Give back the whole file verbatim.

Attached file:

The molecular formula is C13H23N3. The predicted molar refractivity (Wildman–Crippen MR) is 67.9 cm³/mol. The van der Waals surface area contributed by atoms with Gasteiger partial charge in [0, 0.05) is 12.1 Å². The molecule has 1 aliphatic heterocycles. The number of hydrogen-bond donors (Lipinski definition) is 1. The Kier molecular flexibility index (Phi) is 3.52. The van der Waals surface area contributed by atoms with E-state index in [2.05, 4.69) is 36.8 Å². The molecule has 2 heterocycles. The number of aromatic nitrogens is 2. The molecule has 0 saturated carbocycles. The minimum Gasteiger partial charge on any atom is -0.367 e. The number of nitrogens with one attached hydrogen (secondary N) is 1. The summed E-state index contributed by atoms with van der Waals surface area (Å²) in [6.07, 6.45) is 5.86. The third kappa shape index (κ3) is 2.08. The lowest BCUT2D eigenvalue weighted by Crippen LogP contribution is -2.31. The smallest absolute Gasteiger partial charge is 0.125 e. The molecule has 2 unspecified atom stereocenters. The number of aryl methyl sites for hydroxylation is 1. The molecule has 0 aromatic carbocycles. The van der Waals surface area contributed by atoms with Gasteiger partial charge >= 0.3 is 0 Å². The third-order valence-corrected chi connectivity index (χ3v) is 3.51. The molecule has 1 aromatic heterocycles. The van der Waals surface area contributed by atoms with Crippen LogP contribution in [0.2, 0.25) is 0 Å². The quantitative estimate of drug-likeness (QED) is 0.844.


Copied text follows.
The molecular formula is C13H23N3. The predicted molar refractivity (Wildman–Crippen MR) is 67.9 cm³/mol. The van der Waals surface area contributed by atoms with Gasteiger partial charge in [0, 0.05) is 12.1 Å². The molecule has 1 aliphatic heterocycles. The number of hydrogen-bond donors (Lipinski definition) is 1. The Kier molecular flexibility index (Phi) is 3.52. The van der Waals surface area contributed by atoms with E-state index in [2.05, 4.69) is 36.8 Å². The molecule has 2 heterocycles. The number of aromatic nitrogens is 2. The molecule has 0 saturated carbocycles. The minimum Gasteiger partial charge on any atom is -0.367 e. The number of nitrogens with one attached hydrogen (secondary N) is 1. The summed E-state index contributed by atoms with van der Waals surface area (Å²) in [6.07, 6.45) is 5.86. The third kappa shape index (κ3) is 2.08. The lowest BCUT2D eigenvalue weighted by Crippen LogP contribution is -2.31. The smallest absolute Gasteiger partial charge is 0.125 e. The molecule has 2 unspecified atom stereocenters. The number of aryl methyl sites for hydroxylation is 1. The molecule has 0 aromatic carbocycles. The van der Waals surface area contributed by atoms with Gasteiger partial charge >= 0.3 is 0 Å². The third-order valence-corrected chi connectivity index (χ3v) is 3.51. The molecule has 1 aromatic heterocycles. The van der Waals surface area contributed by atoms with Crippen LogP contribution in [0.2, 0.25) is 0 Å². The quantitative estimate of drug-likeness (QED) is 0.844.